You can also finance a specialty degree like an MBA (5.37% to 7.2% fixed; 3.15% to 4.87% variable), medical degree (5.56% to 6.76% fixed; 3.46% to 4.64% variable) or dental degree (5.33% to 6.98% fixed; 3.23% to 4.87% variable). You’ll find these student loans rates to be competitive, but only certain schools will qualify for a CommonBond loan.
Currently, CommonBond will approve, 29 U.S. MBA programs, 59 medical schools and 66 dental schools. If your desired college or specialty school is not on the list, you can still apply for a graduate degree, but a cosigner is required for undergraduate and graduate loans.
To apply for a CommonBond loan or check your rate with a soft credit check:
- Fill out the online application with personal information, student loan balance and school information (name, address, Social Security number, email, phone number, loan balance, highest degree earned and annual income).
- Upload supporting documentation after you receive your individualized rate and e-sign any loan documents.
- If your application is approved, you can manage your loans and access all your information from the CommonBond account page.
CommonBond vs. Earnest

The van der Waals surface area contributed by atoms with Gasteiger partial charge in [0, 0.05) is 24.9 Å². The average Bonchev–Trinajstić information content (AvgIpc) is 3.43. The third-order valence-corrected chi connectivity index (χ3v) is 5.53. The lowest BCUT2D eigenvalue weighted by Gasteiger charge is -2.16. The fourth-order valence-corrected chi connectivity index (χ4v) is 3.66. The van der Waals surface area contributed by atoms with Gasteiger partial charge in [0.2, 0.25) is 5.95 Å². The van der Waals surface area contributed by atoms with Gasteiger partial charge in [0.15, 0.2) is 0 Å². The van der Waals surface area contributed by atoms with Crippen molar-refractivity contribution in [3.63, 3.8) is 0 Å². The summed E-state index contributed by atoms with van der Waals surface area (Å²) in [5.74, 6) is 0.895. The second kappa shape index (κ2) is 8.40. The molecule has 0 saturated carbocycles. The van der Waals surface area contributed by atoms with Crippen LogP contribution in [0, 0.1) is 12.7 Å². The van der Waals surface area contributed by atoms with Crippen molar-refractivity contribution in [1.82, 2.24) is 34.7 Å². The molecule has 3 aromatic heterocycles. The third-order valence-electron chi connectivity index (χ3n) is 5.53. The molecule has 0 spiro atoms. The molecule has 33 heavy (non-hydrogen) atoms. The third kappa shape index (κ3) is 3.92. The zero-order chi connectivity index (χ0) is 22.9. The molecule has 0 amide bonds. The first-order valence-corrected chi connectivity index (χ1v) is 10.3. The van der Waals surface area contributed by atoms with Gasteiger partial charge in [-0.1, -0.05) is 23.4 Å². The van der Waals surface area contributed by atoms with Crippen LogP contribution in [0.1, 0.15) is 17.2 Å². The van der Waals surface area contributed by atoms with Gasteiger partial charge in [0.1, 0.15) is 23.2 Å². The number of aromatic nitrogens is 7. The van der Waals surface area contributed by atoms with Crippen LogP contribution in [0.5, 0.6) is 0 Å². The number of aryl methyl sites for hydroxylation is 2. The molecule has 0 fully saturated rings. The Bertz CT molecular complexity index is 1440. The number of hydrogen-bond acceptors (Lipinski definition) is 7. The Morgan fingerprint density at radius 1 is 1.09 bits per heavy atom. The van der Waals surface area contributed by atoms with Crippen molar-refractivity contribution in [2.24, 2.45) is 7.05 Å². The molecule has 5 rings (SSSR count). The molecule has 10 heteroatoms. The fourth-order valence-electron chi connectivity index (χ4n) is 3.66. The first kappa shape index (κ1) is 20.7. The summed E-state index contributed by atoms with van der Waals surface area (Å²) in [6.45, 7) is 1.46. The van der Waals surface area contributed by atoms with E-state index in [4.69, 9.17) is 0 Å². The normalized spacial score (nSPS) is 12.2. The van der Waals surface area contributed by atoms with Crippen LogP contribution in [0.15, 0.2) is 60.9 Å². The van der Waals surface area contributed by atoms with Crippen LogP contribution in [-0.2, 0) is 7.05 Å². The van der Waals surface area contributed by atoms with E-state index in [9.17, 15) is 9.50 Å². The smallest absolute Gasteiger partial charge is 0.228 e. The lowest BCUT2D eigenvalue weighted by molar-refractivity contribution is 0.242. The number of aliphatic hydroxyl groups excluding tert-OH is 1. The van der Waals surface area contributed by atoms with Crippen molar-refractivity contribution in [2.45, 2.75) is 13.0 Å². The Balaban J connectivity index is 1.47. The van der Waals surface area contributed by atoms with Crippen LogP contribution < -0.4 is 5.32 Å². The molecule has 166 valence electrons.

While CommonBond is a good option for borrowers with excellent credit and stable finances, Earnest offers student loans and refinance options with greater flexibility for those with lower credit scores.
Like CommonBond, Earnest offers private student loans for undergraduate, graduate, MBA, medical and law degrees. Unlike CommonBond, Earnest does not require a cosigner, but it does want borrowers to have a minimum FICO score of 650 and an annual income of $35,000.
Borrowers who choose Earnest over CommonBond won’t have fees. There are no origination, disbursement, prepayment or late payment fees for student loans with Earnest, even for MBA, medical or law school loans. All Earnest variable loans start at 1.24% APR, and fixed loans start at 4.39% APR.
CommonBond vs. Sallie Mae
Unlike CommonBond, Sallie Mae offers student loans for a more extensive selection of degrees. For borrowers looking to finance specialty degrees and non-degree career training courses, Sallie Mae has the most options, but it does not offer student loan refinancing.
Sallie Mae’s APRs vary depending on the loan you choose. For career training school loans, fixed rates are 6.62% to 13.83%, and variable rates are 4.25% to 12.35%. Undergraduate and graduate degree loan APRs will vary depending on the specialty you choose. Sallie Mae also offers parent and K-12 loans, something not offered at CommonBond.
Too long, didn’t read?
CommonBond student loans are perfect for borrowers with good to excellent credit and a stable job. CommonBond student reviews rank high satisfaction for refinancing. But when it comes to private student loans for undergraduate, graduate and specialty degrees, borrowers with lower credit scores may find greater flexibility with other lenders that don’t require a cosigner and have more lenient eligibility requirements.
- Will Consolidating Student Loans Help Your Credit Score?
- Student Loan Refinance Guide
- The Best Student Loans of 2020